Tunisia’s olive oil indus­try is increas­ingly turn­ing its focus to the devel­op­ment of organic processes and the mar­ket­ing of its organic olive oils as a strat­egy to increase exports.

A gov­ern­ment offi­cial con­firmed a national strat­egy to pro­mote Tunisia as a pro­ducer of organic prod­ucts to the world.

“What we want to show is that Tunisia is an organic coun­try. This is the model we want to show to the world,” said Samia Maamer, spokesper­son for the Ministry of Agriculture, on a France 24 news broad­cast.

Tunisia already seems to be lead­ing the way when it comes to the export of its organic agri­cul­tural prod­ucts. According to the Food and Agriculture Organization of the United Nations (FAO), Tunisia pro­duces three times more cer­ti­fied organic olive oil than Spain. And Tunisia is the sec­ond largest exporter of organic prod­ucts in Africa.

Ninety-five per­cent of Tunisia’s olive groves are tended using tra­di­tional prac­tices and with­out the use of any pes­ti­cides but many pro­duc­ers fol­low­ing organic prac­tices are not yet cer­ti­fied, most likely because of the costs and effort required.
See more: The Best Olive Oils from Tunisia
The pro­duc­tion of organic olive oil in Tunisia increased rapidly in the past 10 years: from 670 tonnes in 2004 to 60,000 tonnes in 2015; while exports rose from 2,100 tonnes in 2004 to 13,500 tonnes in 2015.

Meanwhile, in 15 years the value of the export of Tunisian organic prod­ucts has increased expo­nen­tially from 2 mil­lion to €200 mil­lion Euros, pro­vid­ing much needed for­eign rev­enue.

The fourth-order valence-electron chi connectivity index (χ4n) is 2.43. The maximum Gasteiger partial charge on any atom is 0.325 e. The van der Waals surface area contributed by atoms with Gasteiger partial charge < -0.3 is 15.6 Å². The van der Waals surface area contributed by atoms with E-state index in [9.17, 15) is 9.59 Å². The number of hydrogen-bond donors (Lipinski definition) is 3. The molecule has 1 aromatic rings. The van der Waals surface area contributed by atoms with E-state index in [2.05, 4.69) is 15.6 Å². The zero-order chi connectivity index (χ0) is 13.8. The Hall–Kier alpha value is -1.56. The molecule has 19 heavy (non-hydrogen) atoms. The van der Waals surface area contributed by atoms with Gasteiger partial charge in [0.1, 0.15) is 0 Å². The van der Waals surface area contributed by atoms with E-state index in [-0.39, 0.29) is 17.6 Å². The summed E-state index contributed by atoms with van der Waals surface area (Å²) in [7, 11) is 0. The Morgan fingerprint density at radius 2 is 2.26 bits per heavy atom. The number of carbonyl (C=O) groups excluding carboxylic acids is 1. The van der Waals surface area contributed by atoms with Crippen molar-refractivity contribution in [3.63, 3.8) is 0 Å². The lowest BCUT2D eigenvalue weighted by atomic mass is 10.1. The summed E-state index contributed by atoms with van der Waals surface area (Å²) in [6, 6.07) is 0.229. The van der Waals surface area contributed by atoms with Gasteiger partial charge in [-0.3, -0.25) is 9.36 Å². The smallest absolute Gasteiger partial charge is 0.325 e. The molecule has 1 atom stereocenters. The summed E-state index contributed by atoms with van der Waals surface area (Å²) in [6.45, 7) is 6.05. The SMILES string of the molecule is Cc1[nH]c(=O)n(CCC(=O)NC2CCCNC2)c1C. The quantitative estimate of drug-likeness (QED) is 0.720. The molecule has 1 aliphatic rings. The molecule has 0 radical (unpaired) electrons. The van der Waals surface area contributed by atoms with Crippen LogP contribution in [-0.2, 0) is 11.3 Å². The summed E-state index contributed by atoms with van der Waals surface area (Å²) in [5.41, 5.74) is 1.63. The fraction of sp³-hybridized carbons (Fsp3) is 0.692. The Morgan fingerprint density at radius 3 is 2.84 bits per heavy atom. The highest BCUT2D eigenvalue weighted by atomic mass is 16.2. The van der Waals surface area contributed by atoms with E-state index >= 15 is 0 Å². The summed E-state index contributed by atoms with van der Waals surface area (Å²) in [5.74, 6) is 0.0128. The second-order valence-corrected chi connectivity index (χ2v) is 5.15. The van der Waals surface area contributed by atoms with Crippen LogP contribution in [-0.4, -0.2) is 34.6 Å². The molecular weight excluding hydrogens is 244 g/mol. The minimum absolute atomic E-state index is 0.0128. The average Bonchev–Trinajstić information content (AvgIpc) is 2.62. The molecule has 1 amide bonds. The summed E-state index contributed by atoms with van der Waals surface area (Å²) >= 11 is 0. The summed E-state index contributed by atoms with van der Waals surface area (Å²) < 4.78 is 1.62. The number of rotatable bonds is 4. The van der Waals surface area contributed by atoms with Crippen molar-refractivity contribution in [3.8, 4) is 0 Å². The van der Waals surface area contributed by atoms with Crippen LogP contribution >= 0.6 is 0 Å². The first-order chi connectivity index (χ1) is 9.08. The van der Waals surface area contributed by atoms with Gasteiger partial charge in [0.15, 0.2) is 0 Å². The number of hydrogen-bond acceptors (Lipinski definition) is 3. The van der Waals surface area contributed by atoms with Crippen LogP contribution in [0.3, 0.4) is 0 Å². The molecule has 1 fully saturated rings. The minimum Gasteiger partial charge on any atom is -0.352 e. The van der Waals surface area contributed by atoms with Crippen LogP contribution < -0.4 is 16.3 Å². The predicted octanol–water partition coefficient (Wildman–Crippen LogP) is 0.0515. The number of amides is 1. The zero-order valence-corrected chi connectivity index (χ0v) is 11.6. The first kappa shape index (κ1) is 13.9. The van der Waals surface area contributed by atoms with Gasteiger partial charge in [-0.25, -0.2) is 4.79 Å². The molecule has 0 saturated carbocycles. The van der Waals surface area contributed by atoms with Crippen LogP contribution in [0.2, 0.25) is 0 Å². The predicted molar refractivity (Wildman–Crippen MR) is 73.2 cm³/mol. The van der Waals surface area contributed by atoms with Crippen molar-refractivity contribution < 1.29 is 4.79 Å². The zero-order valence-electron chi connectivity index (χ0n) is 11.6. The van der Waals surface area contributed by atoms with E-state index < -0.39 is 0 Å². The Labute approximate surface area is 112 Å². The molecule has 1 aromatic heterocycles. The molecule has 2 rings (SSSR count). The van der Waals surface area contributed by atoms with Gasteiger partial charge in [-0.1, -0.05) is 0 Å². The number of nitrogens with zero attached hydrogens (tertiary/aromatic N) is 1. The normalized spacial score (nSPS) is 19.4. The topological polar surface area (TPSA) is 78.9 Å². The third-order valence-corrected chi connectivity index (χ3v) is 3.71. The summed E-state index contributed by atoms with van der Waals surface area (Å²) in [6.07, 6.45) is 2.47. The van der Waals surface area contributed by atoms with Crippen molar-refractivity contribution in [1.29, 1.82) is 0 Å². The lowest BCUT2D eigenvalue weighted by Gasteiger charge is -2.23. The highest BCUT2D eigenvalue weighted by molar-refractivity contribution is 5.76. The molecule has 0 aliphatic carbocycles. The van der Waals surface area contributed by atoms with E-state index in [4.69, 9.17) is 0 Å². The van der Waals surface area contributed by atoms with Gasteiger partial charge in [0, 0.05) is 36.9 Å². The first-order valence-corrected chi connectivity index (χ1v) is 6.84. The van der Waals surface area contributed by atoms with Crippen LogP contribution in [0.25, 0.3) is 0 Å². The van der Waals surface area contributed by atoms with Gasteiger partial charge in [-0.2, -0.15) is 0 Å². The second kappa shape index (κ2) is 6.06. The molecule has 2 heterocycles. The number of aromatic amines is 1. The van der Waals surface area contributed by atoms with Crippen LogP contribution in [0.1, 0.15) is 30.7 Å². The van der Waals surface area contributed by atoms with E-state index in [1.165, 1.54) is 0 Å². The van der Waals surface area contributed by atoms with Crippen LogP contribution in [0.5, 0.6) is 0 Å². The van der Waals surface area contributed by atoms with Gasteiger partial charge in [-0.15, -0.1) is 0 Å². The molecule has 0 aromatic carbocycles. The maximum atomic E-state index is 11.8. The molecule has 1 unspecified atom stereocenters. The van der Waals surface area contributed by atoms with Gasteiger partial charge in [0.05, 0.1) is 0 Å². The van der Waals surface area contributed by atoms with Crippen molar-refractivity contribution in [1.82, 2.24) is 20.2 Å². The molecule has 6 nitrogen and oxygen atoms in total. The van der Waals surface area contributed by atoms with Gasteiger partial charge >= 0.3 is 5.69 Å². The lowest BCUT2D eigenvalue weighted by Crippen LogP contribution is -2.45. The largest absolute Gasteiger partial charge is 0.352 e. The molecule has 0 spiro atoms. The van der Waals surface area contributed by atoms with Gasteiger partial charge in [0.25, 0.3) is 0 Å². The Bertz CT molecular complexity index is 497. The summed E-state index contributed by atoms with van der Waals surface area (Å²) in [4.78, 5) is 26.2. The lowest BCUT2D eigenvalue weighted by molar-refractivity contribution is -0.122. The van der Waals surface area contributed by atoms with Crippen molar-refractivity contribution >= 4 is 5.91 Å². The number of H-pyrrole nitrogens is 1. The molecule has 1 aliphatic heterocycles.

The European Bank for Reconstruction and Development (EBRD) and (FAO) have been part­ner­ing with Tunisia’s Office National d’Huile for sev­eral years to improve the qual­ity, effi­ciency and com­pet­i­tive­ness of the Tunisian olive indus­try.

More Tunisian pro­duc­ers are look­ing to improve the qual­ity and effi­ciency of pro­duc­tion processes by invest­ing in upgrad­ing equip­ment and installing irri­ga­tion sys­tems, while olive mills are being updated with a two-phase extrac­tion sys­tem. Over 100 olive mills in Tunisia are cer­ti­fied organic and the coun­try has sev­eral labs for chem­i­cal and sen­sory test­ing rec­og­nized by the International Olive Council (IOC).

At the same time, organic pro­duc­ers from Tunisia are gain­ing recog­ni­tion by win­ning awards at inter­na­tional com­pe­ti­tions like the NYIOOC World Olive Oil Competition (NYIOOC) and BIOL, an inter­na­tional com­pe­ti­tion in Italy ded­i­cated to organic olive oil.

A pro­mo­tional film in French released by the min­istry of agri­cul­ture ear­lier this year called “Tunisie; la terre du bio” (Tunisia: An Organic Land) show­cases the coun­try’s grow­ing organic indus­try and the growth in the exports of its prod­ucts.

At the launch of the film, the min­is­ter of agri­cul­ture, Samir Taïeb, said that organic agri­cul­ture in Tunisia is a cul­ture that has a reached a point where it can posi­tion itself at the inter­na­tional level and con­quer new mar­kets while pro­mot­ing the coun­try as a whole.

Taïeb also revealed that Tunisia has over 3,300 organic pro­duc­ers in dif­fer­ent sec­tors who export 50,000 tonnes of organic prod­ucts annu­ally to 60 coun­tries.



Comments

More articles on: , ,